Poets of the Dark: Interview with Timothy P. Flynn
Timothy P. Flynn is a dark poet from Massachusetts. His previous poetry resides in Space and Time magazine, Anthocon’s book collections: Anthology Years 1-3, Wicked Tales, Wicked Creatures, Scifaikuest, haikuniverse, Haiku Journal and the HWA Poetry Showcase Vol 5 & Vol 6, and in the current HWA Poetry Showcase Vol 9. Flynn’s first chapbook, Embrace the Madness, is available via eBook on Amazon. He is a member of the New England Horror Writers, an Affiliate member of the HWA, and recipient of the 2021 HWA Dark Poetry Scholarship. Follow him on Twitter: @TimothyPFlynn or on Instagram: instagram.com/timothypflynnwriter
What sparked your interest in horror poetry? Was there a particular event or work that inspired you to delve into the darker side of poetry?
Linda Addison will always be my answer to the gatekeeper of speculative poetry. I never knew such a genre existed, and she is instrumental in who I am today. Now, for horror poetry, Stephanie Wytovich with Hysteria shook me to my horror loving core! This book showed me what horror poetry can be: scary, visceral images, and the darkness we have inside. Then came Love for Slaughter by Sara Tantlinger and I was hooked. I can never write poetry in my life like these two amazing collections, but damn I want to try to emulate them.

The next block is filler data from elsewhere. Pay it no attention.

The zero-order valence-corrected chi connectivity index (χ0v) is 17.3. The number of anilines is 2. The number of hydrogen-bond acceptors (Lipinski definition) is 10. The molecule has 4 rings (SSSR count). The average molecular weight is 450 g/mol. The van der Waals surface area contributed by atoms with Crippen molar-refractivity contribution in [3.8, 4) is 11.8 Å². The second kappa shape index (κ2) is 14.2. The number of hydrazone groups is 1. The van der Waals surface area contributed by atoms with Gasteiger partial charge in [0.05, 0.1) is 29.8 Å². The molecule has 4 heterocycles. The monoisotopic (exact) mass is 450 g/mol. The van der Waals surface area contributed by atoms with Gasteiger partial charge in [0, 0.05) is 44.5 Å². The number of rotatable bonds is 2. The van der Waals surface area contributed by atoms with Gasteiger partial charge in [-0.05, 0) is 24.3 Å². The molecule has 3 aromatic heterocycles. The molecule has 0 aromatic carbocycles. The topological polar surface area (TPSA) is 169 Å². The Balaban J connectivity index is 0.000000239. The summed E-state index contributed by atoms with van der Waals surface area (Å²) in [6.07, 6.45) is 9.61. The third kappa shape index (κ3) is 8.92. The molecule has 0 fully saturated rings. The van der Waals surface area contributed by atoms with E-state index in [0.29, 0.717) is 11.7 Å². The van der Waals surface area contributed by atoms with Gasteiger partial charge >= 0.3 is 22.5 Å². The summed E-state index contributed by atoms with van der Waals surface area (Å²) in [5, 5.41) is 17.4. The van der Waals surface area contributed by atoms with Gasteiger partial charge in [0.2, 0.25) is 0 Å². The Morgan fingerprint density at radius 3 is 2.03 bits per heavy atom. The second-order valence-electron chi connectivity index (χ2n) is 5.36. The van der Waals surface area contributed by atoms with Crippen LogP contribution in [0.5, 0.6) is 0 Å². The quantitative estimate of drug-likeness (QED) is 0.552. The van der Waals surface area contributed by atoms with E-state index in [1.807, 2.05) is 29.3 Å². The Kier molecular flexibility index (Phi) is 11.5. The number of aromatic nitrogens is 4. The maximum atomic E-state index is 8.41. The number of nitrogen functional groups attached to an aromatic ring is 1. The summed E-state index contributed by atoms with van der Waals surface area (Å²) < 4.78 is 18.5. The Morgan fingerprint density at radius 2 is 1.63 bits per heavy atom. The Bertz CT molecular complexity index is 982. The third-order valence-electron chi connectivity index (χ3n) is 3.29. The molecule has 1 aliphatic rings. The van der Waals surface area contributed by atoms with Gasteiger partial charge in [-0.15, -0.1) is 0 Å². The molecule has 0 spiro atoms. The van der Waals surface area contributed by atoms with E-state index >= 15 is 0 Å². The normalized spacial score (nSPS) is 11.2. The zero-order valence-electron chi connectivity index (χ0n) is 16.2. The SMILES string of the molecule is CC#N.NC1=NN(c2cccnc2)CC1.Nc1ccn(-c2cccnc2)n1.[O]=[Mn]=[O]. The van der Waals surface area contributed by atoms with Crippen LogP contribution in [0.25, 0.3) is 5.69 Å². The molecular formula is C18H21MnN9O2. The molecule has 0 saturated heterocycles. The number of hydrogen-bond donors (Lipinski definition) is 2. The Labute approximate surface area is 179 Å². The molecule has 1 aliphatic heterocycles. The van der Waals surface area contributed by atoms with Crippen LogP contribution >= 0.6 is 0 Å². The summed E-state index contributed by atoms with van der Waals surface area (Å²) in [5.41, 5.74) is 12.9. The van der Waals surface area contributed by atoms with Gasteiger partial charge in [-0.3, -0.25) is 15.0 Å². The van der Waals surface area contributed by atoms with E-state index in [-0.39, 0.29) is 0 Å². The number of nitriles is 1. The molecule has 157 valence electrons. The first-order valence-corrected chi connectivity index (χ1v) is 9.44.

Can you describe your creative process when writing horror poetry? Do you have any rituals or techniques that help you tap into your darkest fears and bring them to life on the page?
My writing process is abysmal at best. I would have so much more work out there if my life wasn’t so chaotic. But for me, it’s always a line or image that I try to capture and the poem expands from there. Tapping into my dark primal side is easy, it’s the making of whatever I’m trying to convey read well.
How do you balance the need to be evocative and disturbing with the constraints of poetic structure and form? Are there any particular strategies you use to create tension and build suspense in your horror poems?
My personal favorite forms are the horrorku and scifaiku. You have minimal room, so the word choices are key. With longer works, I like to play around with POV to create how to read the poem.
Who are some of your favorite horror poetry inspirations? Are there any authors or poets whose work you admire and draw inspiration from when crafting your own dark verse?
Well, I already mentioned Linda Addison, Stephanie Wytovich, and Sara Tantlinger as key inspirations. Others include Christina Sng, Michael Arnzen, Cina Pelayo, Dave Cowen, Michelle Scallise, John Lawson, Donna Lynch, Wrath James White, Angela Yuriko Smith and of course, Tom Piccirilli. There are many (new) to me poets coming out as well, like Maxwell Gold, Grace R Reynolds, Jessica Drake Thomas- this list would be endless.
Finally, what advice would you give to aspiring horror poets who want to explore the genre? Are there any particular challenges or pitfalls they should be aware of, and how can they overcome them to create truly terrifying poetry?
Read. Read. Read. Write. Learn about what has been done before you. Read all kinds of poetry, all genres, and create your own style. Write poetry because you love and enjoy it. Above all else, keep a notebook with you to jot down images, lines, and whatever else. I need to follow this too. Keep it up, I’ll be cheering you on down the road.